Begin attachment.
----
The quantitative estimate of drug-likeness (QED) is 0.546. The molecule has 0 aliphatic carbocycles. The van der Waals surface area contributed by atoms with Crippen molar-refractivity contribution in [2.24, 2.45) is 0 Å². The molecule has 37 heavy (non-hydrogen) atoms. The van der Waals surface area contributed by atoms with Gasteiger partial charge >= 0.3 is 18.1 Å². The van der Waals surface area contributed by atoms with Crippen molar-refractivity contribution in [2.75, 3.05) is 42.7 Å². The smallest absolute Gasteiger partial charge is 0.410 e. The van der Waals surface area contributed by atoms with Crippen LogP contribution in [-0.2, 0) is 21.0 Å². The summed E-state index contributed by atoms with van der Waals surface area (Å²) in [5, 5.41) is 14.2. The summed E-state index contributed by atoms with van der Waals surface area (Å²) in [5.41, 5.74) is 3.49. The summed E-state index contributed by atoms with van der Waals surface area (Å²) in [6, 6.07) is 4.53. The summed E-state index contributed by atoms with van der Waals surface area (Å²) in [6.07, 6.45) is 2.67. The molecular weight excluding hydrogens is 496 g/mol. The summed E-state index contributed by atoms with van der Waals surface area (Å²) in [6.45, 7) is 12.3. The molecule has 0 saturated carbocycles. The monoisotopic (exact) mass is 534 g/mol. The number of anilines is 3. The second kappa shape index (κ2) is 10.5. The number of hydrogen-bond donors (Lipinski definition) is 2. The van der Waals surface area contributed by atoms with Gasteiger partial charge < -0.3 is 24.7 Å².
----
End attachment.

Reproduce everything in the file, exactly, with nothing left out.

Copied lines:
The quantitative estimate of drug-likeness (QED) is 0.546. The molecule has 0 aliphatic carbocycles. The van der Waals surface area contributed by atoms with Crippen molar-refractivity contribution in [2.24, 2.45) is 0 Å². The molecule has 37 heavy (non-hydrogen) atoms. The van der Waals surface area contributed by atoms with Gasteiger partial charge >= 0.3 is 18.1 Å². The van der Waals surface area contributed by atoms with Crippen molar-refractivity contribution in [2.75, 3.05) is 42.7 Å². The smallest absolute Gasteiger partial charge is 0.410 e. The van der Waals surface area contributed by atoms with Crippen LogP contribution in [-0.2, 0) is 21.0 Å². The summed E-state index contributed by atoms with van der Waals surface area (Å²) in [5, 5.41) is 14.2. The summed E-state index contributed by atoms with van der Waals surface area (Å²) in [5.41, 5.74) is 3.49. The summed E-state index contributed by atoms with van der Waals surface area (Å²) in [6, 6.07) is 4.53. The summed E-state index contributed by atoms with van der Waals surface area (Å²) in [6.07, 6.45) is 2.67. The molecular weight excluding hydrogens is 496 g/mol. The summed E-state index contributed by atoms with van der Waals surface area (Å²) in [6.45, 7) is 12.3. The molecule has 0 saturated carbocycles. The monoisotopic (exact) mass is 534 g/mol. The number of anilines is 3. The second kappa shape index (κ2) is 10.5. The number of hydrogen-bond donors (Lipinski definition) is 2. The van der Waals surface area contributed by atoms with Gasteiger partial charge < -0.3 is 24.7 Å².